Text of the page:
Olaf Scholz says the West must keep Russia guessing on sanctions

German Chancellor Olaf Scholz on Saturday rejected the Ukrainian president’s calls to sanction Russia now, saying Moscow should not know “exactly” how the West will react to a possible invasion.

Speaking to CNBC’s Hadley Gamble at the annual Germany Security Conference in Munich, Scholz said Western allies were “well prepared” to sanction Russia – and quickly – if it were to invade Ukraine. But he said such measures should remain a last resort in the hope of finding a peaceful resolution to ongoing tensions.

“It’s better to say we do it then, instead of doing it now, because we want to avoid the situation,” he said, referring to the imposition of potential sanctions on Russia. “We want to go in the direction where peace has a chance.”

Russia has repeatedly denied it was planning an invasion of Ukraine, but several Western officials said this week that the country was actively increasing its military presence on its border.

Scholz did not specify what sanctions Russia could face if it were to invade Ukraine. Rather, he said Moscow should know “approximately” not “exactly” the repercussions it would face.

The Russian government cannot really be sure what we will do.

Olaf Scholz

German Chancellor

This contrasts with other Western leaders who have made specific remarks about how Russia could be hit economically, including by energy sanctions.

“My opinion is that it doesn’t make sense to make them public. It’s good for what we’re waiting to get the Russian government can’t really know exactly what we’re going to do,” he said. .

“They’ll know approximately what we’re talking about, but they won’t know exactly.”

His comments come after Ukrainian President Volodymyr Zelensky reiterated his calls for sanctions now on Saturday, saying the West should end its “appeasement” policy towards Russia.

“We have the right – the right to demand a shift from a policy of appeasement to a policy of securing security and peace,” Zelensky said at the Munich Security Conference.

“There is no ‘this is not my war’ in the 21st century. This is not about war in Ukraine, this is about war in Europe.”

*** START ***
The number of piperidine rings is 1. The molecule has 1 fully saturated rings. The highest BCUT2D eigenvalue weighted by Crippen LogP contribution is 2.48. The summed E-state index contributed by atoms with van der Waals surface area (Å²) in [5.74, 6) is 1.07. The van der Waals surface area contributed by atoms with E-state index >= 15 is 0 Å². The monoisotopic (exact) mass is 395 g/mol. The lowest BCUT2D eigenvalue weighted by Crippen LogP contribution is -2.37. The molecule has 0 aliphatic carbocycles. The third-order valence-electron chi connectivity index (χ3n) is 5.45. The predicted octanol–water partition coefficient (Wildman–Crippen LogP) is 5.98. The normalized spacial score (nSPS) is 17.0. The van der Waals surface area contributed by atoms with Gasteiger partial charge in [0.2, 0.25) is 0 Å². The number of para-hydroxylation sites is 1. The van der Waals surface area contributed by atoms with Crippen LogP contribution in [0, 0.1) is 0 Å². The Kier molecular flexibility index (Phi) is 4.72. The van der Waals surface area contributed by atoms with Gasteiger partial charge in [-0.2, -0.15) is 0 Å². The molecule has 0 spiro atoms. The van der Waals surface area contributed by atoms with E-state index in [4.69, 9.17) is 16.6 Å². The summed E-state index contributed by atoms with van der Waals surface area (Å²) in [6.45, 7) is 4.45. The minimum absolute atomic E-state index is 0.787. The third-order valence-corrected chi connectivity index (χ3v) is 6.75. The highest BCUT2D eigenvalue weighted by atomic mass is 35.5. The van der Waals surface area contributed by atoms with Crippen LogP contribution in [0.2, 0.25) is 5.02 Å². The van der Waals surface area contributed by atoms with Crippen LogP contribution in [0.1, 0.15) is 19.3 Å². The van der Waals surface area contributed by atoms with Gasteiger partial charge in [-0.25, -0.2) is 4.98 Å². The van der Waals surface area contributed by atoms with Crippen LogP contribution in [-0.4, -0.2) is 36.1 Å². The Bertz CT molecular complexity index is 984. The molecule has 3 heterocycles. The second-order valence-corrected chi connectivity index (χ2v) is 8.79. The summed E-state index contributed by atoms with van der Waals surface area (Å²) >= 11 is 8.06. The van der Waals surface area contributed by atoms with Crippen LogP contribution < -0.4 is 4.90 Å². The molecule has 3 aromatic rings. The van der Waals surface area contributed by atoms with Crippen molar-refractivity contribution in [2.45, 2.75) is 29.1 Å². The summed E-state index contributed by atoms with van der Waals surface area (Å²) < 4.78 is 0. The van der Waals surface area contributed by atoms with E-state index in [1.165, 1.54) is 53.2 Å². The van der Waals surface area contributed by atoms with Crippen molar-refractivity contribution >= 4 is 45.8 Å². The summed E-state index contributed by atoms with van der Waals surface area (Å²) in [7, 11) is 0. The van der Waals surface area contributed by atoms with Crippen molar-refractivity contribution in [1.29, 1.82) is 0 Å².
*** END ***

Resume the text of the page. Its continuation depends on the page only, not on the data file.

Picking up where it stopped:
Russia launches ballistic and cruise missiles

In a display of its military prowess, Russia launched ballistic and cruise missiles on Saturday as part of a “planned exercise of strategic deterrent forces”.

President Joe Biden said on Friday that the United States believes Russian President Vladimir Putin could lead an attack on Ukraine “in the coming days.”

“We have reason to believe that Russian forces are planning and intending to attack Ukraine next week, within the next few days,” Biden said Friday in a speech at the White House, noting that such attack would likely target the Ukrainian capital, Kiev.

Servicemen of the Ukrainian Air Assault Forces take part in tactical exercises at a training ground at an undisclosed location in Ukraine, in this photo released on February 18, 2022.

Press Service of the Ukrainian Air Assault Forces | via Reuters

It comes after US intelligence agencies said Moscow had added around 7,000 troops to the Ukrainian border this week, bringing its estimated total military presence to around 150,000. Russian forces have also been stationed in ally Belarus. north of Ukraine.

Earlier this week, the Russian government claimed it had started returning some of its troops to their bases. However, Ukraine’s president and Western officials have urged caution before taking Moscow’s claim at face value.

Ukraine and its Western allies have warned that Russia could create a “false flag” event – in which it mounts a real or simulated attack against its own forces – to create an excuse to invade Ukraine.

— CNBC’s Natasha Turak contributed to this report.

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